Bryan Yap’s Life Story: “Your birth parents”

Saigon Tai Tai tells a story, through a video she made, about her son’s roots.

Born on 8/8/8 (8th Aug 2008), adopted at 16 days-old. His name is Bryan.

I thoroughly enjoyed this video.

A poignant addition to The Memory Tree.


Leaves of a story

The Saigon Tai Tai returns undefeated! She brandishes her pen against the thieves of the nite and cuts off the bandits in their paths with the colours of a tale (i feel like Calvin with Hobbes living on another plane :-)) 

I really like the drawing of your tree. It is a fine image of the memory tree… I like also like your idea of the tree feeding off the stories of the village. Infact, i had the feeling that the tree's leaves were each a story.

The only things i have (after the robbers robbed me of all my material goods and virtual ones including all my digital photos of Vietnam) are some of these tree pixes. Unfortunately, i was unable to load up the last image in my last post and that's been stolen too.. is it a reflection of the imp coming to life???!!!

And maybe it is… if the imp were like the robbers, stealing while we were asleep – then our memories is like the tree, for that the thieves were not able to steal. The stories passed down to generations after continues the life of a memory tree – even if it is through one boy.

Sorry, i am not sure how these thots can be grafted to Draft 2 or Draft 3. These are just some articulations after some personal anguish….. 

A story sprouting…

inspirations from Mui NeI have a story sprouting… can i grow, like a bud or a leaf on the memory tree? Unconnected to the village or the boy or the imp? But the story has fluff all over it?

DRAFT #2: The Memory Tree

[This was what Saigon Tai-tai came up with. She saw the Memory Tree story slightly differently. My earlier draft had the boy as the central character whereas Saigon Tai-tai’s version centred around the old woman telling the tale]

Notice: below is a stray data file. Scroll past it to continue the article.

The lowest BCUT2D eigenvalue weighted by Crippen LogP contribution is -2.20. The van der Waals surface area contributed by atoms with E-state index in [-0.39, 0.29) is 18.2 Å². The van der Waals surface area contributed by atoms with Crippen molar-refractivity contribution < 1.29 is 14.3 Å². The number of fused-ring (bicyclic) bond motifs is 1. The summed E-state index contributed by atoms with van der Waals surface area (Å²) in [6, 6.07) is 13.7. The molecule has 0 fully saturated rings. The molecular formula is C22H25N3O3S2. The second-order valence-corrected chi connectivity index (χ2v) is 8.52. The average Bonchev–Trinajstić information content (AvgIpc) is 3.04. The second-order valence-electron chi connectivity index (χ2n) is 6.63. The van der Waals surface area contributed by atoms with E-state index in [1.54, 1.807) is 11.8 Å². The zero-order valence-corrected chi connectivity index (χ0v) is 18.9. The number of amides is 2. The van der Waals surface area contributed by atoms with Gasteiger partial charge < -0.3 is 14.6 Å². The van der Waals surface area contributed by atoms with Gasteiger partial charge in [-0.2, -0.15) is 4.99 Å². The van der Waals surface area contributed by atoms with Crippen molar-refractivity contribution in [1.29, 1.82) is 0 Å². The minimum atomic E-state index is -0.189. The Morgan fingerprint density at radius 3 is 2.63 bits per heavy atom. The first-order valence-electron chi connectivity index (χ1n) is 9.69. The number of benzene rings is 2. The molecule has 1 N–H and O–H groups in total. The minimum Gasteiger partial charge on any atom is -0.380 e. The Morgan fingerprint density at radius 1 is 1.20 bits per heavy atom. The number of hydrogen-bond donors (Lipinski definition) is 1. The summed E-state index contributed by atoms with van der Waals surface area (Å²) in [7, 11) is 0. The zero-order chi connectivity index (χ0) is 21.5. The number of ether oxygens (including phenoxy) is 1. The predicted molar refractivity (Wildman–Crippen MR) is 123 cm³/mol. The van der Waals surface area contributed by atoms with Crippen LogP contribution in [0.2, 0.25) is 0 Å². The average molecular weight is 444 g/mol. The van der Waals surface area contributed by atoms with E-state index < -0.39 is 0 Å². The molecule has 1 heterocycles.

“Once upon a memory…” the old woman began, weaving her story into the night. Every evening the village gathered around her. They sat circling a warm fire, under a banyan tree, drawn by a new tale each night. And late into the evening they stayed, dreaming and remembering her story.

She wove stories from memories of the past, from the legends of ancestors, from tales of forefathers. The stories danced and cried, walked and ate and were alive in the hearts of the people. Each thread of her story was carefully picked from a treasured memory – memories that had been guarded and carefully passed to the next generation of storyteller. Then made alive to those willing to hear.

[Place Story one here]

It used to be that with each telling, the memory would grow stronger. As each child, each man and each woman took the story’s threads and wove them in their hearts – a memory.

This evening however, was different.

Dancing with the evening’s shadows, mingled with the light of the fire, was a tiny imp. He had listened enthralled by the old woman’s stories and he hungered for more. And slowly the greedy imp plotted to steal her stories.

[Place Story two here]

So the imp’s greedy mind churned a plan. During the morning, whilst the villagers set off to their plantations and farms to plough the fertile land, the imp scurried to their homes. He placed glittering stones in their homes. They looked like treasures but held little value. A blue one in one home, a green one in another and a brilliant white in the one down the road. In the evenings, the stones shone with a strange glow. Those who had stones sat watching their light. That evening the crowd gathered at the feet of the old storyteller seemed less than the night before.

“Where is dada?” an 8-year old asked, looking around for his uncle. The storyteller’s threads unraveled a little, fluttering in the wind as the crowd grew a little distracted. The imp caught the unraveling threads of stories and buried them in his pockets. A rumour grew in the village, that some had gained prized possessions that kept them from the nightly storytelling gatherings.